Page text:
3. Many NFPs do one-time studies.  For instance, Greenpeace did a wonderful study on the effects of cattle breeders on the Amazon. But, our system needs long-term, broad-based data—so that we can track over time and across many industries and countries.
  4. By its nature, the data from NFPs is not independently reviewed and verified.  We tend to favor data that can be verified or confirmed.

 

Many NFPs have become justly famous for the quality of their CSR reporting.  For instance, Wood Turner’s ClimateCounts has been publishing corporate climate change Scorecards since 2007.  His small group of analysts assesses and publicizes the climate performance of more than 140 companies across 22 different areas.  We all benefit from this kind of selfless service to our community.

 


 

Bahar Gidwani is Cofounder and CEO of CSRHUB. He was the CEO of New York-based Index Stock Imagery, Inc, from 1991 through its sale in 2006. He has built and run large technology-based businesses, and has experience building a multi-million visitor Web site. Bahar holds a CFA, worked on Wall Street with Kidder, Peabody, and with McKinsey. Bahar has consulted to companies including Citibank, Banco Portuguese do Atlantico, Crane Co., Sperry, GE, General Dynamics, Computer Associates, Oracle, Microsoft, Computer Sciences, EDS, Cerner, and Acxiom. He has an MBA from Harvard Business School. Bahar is based in New York City.


CSRHUB is a corporate social responsibility ratings tool that allows managers, researchers, consultants, academics and individual activists to track the CSR performance of major companies. We aggregate data from more than 90 sources to provide our users with a comprehensive source of CSR information about 5000+ publicly traded companies in 62 countries. Browse our ratings at www.csrhub.com.

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[fa icon="comment"] 0 Comments posted in Alex Poulos, Alex's List, Asset 4, Bahar Gidwani, corporate social responsibility, CSR, Global Union Burma, non-profits, Uncategorized, Oceana, PETA, sustainability, IW Financial, Leaping Bunny, National Resources Defense Council, NFP, NRDC, ratings, The Burma Campaign, AAVS, animal cruelty, animal rights, ClimateCounts, Coal Mining Engineer's List, CSRHub, environment, Greenpeace, NGOs, The Nature Conservancy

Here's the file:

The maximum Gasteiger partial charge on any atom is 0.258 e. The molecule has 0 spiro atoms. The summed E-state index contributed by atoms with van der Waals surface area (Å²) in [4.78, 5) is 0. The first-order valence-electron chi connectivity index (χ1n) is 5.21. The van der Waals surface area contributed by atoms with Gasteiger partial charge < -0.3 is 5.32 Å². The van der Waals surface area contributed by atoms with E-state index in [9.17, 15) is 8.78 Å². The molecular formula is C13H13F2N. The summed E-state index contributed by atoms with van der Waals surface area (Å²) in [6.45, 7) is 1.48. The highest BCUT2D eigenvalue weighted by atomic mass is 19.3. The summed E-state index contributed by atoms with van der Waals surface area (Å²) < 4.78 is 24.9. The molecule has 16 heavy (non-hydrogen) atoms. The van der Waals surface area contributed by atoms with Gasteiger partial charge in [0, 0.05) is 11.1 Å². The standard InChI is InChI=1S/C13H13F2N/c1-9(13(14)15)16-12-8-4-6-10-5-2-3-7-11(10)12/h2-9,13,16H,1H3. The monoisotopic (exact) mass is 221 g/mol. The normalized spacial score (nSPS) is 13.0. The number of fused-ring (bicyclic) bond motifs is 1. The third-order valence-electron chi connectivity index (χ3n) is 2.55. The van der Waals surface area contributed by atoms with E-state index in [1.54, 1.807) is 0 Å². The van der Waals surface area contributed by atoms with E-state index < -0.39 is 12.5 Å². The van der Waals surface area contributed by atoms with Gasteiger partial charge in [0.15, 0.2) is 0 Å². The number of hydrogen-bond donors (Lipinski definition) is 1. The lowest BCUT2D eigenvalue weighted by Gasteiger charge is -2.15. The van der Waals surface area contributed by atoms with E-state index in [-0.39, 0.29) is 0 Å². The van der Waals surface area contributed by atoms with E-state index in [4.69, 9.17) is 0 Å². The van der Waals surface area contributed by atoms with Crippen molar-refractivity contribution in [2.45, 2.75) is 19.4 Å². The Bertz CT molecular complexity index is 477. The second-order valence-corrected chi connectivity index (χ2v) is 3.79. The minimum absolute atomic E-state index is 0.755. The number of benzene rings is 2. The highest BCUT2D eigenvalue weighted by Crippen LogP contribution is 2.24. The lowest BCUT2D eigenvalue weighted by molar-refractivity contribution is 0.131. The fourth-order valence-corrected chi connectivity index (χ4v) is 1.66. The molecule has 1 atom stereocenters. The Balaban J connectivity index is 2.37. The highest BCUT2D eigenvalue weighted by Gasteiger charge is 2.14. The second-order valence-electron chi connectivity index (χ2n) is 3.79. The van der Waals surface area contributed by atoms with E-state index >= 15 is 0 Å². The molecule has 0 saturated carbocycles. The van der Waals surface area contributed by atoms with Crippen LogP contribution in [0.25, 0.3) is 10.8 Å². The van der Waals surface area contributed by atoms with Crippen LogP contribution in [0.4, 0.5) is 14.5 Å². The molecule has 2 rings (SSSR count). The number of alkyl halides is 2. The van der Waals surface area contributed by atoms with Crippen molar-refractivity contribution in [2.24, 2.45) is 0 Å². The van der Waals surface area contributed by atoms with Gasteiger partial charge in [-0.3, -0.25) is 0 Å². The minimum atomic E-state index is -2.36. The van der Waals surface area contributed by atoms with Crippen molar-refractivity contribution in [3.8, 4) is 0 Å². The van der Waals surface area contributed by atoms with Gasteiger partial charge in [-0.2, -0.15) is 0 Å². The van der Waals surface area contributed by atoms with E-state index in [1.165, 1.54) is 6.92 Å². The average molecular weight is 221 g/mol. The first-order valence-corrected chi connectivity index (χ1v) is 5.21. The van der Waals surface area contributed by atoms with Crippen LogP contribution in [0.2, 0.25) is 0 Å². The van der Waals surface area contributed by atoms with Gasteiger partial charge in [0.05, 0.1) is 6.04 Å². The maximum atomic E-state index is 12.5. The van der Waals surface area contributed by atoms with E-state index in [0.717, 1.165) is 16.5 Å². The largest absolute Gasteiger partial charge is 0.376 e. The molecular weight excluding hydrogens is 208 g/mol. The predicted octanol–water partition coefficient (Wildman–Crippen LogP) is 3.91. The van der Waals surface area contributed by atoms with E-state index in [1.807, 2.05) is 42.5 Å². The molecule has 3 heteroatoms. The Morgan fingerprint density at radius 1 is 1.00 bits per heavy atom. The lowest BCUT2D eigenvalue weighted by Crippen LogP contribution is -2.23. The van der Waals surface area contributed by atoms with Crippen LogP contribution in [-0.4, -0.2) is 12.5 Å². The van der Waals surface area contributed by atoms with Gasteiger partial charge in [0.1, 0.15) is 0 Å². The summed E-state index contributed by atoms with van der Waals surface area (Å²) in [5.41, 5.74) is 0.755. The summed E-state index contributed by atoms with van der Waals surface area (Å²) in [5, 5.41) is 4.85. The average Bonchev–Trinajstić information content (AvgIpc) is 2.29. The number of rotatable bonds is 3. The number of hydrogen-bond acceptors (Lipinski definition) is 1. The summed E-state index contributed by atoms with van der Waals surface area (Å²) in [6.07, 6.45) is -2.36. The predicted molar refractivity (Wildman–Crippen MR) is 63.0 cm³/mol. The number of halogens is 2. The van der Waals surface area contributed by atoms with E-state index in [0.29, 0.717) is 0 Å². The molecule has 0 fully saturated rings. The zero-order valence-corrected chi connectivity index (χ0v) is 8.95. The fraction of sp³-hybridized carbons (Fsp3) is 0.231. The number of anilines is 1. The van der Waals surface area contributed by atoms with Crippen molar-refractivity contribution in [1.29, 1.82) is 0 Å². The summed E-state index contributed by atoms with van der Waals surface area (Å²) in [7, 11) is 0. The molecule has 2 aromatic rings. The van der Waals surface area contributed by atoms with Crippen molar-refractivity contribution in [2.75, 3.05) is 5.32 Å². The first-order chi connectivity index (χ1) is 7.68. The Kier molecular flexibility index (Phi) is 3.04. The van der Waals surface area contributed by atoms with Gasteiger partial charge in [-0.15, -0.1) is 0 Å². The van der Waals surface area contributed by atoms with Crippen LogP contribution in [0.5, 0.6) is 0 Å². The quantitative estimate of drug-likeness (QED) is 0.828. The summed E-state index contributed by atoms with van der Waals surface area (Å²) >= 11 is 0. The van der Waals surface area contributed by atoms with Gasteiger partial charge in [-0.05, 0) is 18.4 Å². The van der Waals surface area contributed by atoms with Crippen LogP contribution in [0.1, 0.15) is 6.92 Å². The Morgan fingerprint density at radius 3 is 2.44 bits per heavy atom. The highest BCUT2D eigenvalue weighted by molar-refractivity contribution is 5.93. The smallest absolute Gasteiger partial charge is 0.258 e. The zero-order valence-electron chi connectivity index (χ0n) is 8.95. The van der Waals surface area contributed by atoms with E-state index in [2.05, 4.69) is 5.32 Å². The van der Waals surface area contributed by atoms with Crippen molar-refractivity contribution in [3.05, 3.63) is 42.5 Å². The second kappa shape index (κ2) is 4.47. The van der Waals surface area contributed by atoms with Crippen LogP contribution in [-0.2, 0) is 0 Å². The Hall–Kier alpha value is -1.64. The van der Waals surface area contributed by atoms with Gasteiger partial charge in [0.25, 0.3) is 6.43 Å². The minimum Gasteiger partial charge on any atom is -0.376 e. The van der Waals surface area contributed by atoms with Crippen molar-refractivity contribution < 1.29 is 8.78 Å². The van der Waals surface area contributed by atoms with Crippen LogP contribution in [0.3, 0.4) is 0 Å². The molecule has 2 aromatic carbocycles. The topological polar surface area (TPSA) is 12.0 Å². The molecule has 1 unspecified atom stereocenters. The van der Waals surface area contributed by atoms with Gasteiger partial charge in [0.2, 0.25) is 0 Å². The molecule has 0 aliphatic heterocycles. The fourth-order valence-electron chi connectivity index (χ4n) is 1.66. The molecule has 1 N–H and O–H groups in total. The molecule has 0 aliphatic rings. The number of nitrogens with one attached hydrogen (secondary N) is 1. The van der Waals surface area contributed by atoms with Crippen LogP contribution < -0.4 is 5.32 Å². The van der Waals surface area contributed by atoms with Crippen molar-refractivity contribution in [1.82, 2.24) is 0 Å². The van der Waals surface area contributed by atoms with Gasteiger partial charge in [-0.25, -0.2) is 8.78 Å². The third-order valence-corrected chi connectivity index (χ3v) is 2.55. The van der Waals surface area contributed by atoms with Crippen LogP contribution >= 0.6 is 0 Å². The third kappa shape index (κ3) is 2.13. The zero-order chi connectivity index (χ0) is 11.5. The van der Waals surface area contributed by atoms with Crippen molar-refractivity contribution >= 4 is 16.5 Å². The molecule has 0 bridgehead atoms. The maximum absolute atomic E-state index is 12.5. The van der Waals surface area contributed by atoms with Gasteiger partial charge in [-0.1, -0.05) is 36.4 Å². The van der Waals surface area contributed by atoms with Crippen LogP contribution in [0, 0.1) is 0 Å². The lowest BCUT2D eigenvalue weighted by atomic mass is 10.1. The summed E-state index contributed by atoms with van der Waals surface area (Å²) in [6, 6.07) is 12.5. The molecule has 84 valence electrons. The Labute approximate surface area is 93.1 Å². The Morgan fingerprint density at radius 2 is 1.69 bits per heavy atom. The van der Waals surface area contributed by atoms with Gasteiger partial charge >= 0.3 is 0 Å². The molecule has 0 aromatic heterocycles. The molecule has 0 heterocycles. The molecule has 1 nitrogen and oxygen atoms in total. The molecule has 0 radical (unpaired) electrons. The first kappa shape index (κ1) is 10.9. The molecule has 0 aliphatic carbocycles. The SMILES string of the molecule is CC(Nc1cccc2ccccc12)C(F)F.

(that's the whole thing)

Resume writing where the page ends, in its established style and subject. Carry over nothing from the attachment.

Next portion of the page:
Crowds of Ratings: The Financial Folks

[fa icon="calendar'] Dec 15, 2010 11:54:00 AM / by Bahar Gidwani

By Bahar Gidwani

 

The best-known and best-established sources of information on corporate social responsibility (CSR) performance are probably socially responsible investment (SRI) researchers. These firms are also called ESG (environment, social, and governance) analysts.  At CSRHUB, we use data from six major SRI houses, including ASSET4, GovernanceMetrics International, IW Financial, MSCI, Trucost, and Vigeo.  Other well-known sources in this area include EIRIS, SAM, and SIRIS.

 

SRI firms primarily serve investors—mutual fund managers, investment advisors, brokerage houses, etc.  They try to help them:

  1. Make money.  SRI firms hope either they or their clients will discover connections between CSR-related factors and stock performance.
  2. Create and maintain special mutual funds.  Around $6 trillion has been invested so far into mutual funds that have a social theme or purpose.  Most of the major fund groups are now involved, including Calvert (one of the first movers in this area), Parnassus, Van Eck, T. Rowe Price, and Vanguard.